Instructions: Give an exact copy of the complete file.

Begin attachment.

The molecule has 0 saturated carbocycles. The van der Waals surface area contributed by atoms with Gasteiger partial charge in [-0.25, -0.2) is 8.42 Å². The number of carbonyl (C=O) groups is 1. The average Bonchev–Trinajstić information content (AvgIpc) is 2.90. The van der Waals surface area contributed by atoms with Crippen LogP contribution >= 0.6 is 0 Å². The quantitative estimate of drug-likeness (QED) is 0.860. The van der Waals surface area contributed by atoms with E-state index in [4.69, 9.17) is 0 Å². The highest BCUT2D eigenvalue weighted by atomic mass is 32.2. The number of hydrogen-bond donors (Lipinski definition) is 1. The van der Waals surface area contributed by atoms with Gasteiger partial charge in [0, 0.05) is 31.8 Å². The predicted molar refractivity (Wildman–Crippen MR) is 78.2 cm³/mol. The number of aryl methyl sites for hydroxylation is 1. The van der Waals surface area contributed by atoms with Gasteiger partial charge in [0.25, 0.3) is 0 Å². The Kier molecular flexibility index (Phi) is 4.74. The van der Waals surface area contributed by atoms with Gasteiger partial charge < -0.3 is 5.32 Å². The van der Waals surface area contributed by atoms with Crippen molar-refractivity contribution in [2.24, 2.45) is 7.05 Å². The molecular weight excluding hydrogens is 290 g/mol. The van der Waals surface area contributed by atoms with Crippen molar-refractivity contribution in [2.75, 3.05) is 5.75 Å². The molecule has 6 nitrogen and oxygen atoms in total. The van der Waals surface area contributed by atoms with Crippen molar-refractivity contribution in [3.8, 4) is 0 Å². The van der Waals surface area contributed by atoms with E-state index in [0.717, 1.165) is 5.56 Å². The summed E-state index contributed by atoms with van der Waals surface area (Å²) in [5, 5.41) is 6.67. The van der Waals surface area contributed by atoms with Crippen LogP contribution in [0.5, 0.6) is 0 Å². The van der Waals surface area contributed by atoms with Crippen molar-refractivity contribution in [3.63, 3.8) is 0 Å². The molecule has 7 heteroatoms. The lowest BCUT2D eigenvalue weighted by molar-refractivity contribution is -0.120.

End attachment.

The molecule has 0 saturated carbocycles. The van der Waals surface area contributed by atoms with Gasteiger partial charge in [-0.25, -0.2) is 8.42 Å². The number of carbonyl (C=O) groups is 1. The average Bonchev–Trinajstić information content (AvgIpc) is 2.90. The van der Waals surface area contributed by atoms with Crippen LogP contribution >= 0.6 is 0 Å². The quantitative estimate of drug-likeness (QED) is 0.860. The van der Waals surface area contributed by atoms with E-state index in [4.69, 9.17) is 0 Å². The highest BCUT2D eigenvalue weighted by atomic mass is 32.2. The number of hydrogen-bond donors (Lipinski definition) is 1. The van der Waals surface area contributed by atoms with Gasteiger partial charge in [0, 0.05) is 31.8 Å². The predicted molar refractivity (Wildman–Crippen MR) is 78.2 cm³/mol. The number of aryl methyl sites for hydroxylation is 1. The van der Waals surface area contributed by atoms with Gasteiger partial charge in [0.25, 0.3) is 0 Å². The Kier molecular flexibility index (Phi) is 4.74. The van der Waals surface area contributed by atoms with Gasteiger partial charge < -0.3 is 5.32 Å². The van der Waals surface area contributed by atoms with Crippen molar-refractivity contribution in [2.24, 2.45) is 7.05 Å². The molecular weight excluding hydrogens is 290 g/mol. The van der Waals surface area contributed by atoms with Crippen molar-refractivity contribution in [2.75, 3.05) is 5.75 Å². The molecule has 6 nitrogen and oxygen atoms in total. The van der Waals surface area contributed by atoms with Crippen molar-refractivity contribution in [3.8, 4) is 0 Å². The van der Waals surface area contributed by atoms with E-state index in [0.717, 1.165) is 5.56 Å². The summed E-state index contributed by atoms with van der Waals surface area (Å²) in [5, 5.41) is 6.67. The van der Waals surface area contributed by atoms with Crippen LogP contribution in [0.5, 0.6) is 0 Å². The van der Waals surface area contributed by atoms with Crippen molar-refractivity contribution in [3.63, 3.8) is 0 Å². The molecule has 7 heteroatoms. The lowest BCUT2D eigenvalue weighted by molar-refractivity contribution is -0.120.